10 ways to catch more trout
That got their attention!
This article is not about ten ways to catch more trout. It is an article about how numbers get our attention.
Us flyfishermen are chilled. We are cool. We have been fishing for years. We don’t care how many we catch anymore. We are above that. Competition is so yesterday. We are far more noble than that. “So how big did you say that fish was….45cms?” and “let me see, what is that in inches”. “By the way what was the water temp?” ……….So you see, numbers DO matter. I knew it!
No matter how blasé we are, or how loosely we wear our buff, or how full the hip flask is, we measure things, and we record things. And we are just a little bit obsessed with it too. “How many kms did you guys go up the river?”. “Was it a cock fish or a hen fish?”; “So what size was that Caddis pattern, an 18?”
Do you see what I mean? We measure everything! I guess it is part of what I have heard called “The human condition”. You cannot escape it. How many days was the fishing trip? How many hours did it take to drive there?. How long is that fly rod? People want to know. It is important. Apparently. It must be. My most viewed blog post is one entitled “8 things to consider about sun gloves”. How random is that! I wonder if this one, with the number ten in it, will get 20% more views…..there I go again…measuring.
So, if we accept that we can’t escape measuring and recording, and that we are predisposed to it, to some degree at least, we had might as well decide on a few things to measure to satisfy that apparent craving. Then we can ditch the rest. So what will it be? What is important for a flyfisherman to measure?
Someone recently suggested that my top statistic is Kms walked per trout caught, and that a low number won’t do. I had to think about that. In some perverse way, I think they may be right. Its never good enough to park the car, jump out and catch a fish within sight of the sign or the road or the car. That is just not cricket. You must work for your fish!. Well, I don’t know about you but I must anyway.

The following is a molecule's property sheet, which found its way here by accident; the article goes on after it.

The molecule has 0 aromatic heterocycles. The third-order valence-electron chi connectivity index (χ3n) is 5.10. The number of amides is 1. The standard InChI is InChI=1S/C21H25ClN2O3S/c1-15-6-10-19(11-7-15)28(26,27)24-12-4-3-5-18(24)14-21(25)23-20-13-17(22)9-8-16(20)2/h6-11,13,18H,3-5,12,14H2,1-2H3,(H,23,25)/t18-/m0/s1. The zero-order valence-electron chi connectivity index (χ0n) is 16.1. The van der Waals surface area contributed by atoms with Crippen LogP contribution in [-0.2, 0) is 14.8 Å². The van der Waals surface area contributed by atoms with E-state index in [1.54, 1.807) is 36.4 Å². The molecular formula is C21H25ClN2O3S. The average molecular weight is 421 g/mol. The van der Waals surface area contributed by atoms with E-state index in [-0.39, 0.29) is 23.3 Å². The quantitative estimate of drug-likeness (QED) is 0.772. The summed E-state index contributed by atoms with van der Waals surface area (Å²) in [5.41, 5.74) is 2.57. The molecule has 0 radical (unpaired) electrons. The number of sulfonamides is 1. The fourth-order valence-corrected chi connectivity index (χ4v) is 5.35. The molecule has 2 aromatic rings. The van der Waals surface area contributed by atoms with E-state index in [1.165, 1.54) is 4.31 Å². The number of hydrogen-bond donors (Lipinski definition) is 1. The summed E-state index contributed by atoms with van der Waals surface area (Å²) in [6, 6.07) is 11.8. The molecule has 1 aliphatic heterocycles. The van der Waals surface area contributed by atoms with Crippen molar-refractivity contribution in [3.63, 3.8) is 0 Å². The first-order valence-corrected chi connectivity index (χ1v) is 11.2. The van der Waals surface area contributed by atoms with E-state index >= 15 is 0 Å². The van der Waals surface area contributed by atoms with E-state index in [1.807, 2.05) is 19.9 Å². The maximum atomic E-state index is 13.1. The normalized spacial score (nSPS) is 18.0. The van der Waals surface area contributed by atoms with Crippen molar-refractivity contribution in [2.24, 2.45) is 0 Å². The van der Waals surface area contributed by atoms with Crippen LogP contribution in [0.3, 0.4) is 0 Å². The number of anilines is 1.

Then there are inches and pounds. I have absolutely no idea how big a 45cm fish is, or a 1 Kg fish. Nada. Nothing. Blank. No idea. Sugar in kilograms. Irrigation pipes in centrimetres. Fish in pounds and inches. That is just how it is for me. If you tell me you got a “74” I will assume it to be a species of sea fish. If it is a “56”, I can only assume it is a close relative. I have no idea whether it would fit in your hand, your fridge, or your house.
I can picture a river Brown, and if it is over twelve inches, that means something to me, and it is important.
There you go. I said it. My buff just tightened around my neck. Not cool, but true. I need to know how big the fish was.
Then comes temperature. This is absolutely critical, for no reason whatsoever.
As a kid I read Joe Humphries on “fishing by degrees” in his book “Trout Tactics”. Temperature was clearly critical. I can’t remember why, (beyond the obvious one of a cool side-stream or spring in summer) but the chapter must have made an impression, because since 1981 every fishing day’s water temperature is measured and recorded. Air temperature too.
And fly size; plus weight of outfit used; leader X; sex of fish; kept or returned; Rainbow or Brown; hours fished; wind speed and direction; cloud cover; time fish caught; species hatching; flies used.
OK, I admit it: I am a goner. A head-case. I can’t help myself. I am chilled. I am cool. I am not competitive, I assure you. That buff is loose around my neck. But I must measure. It is an affliction!
I think you have it too. (even if you won’t admit to it)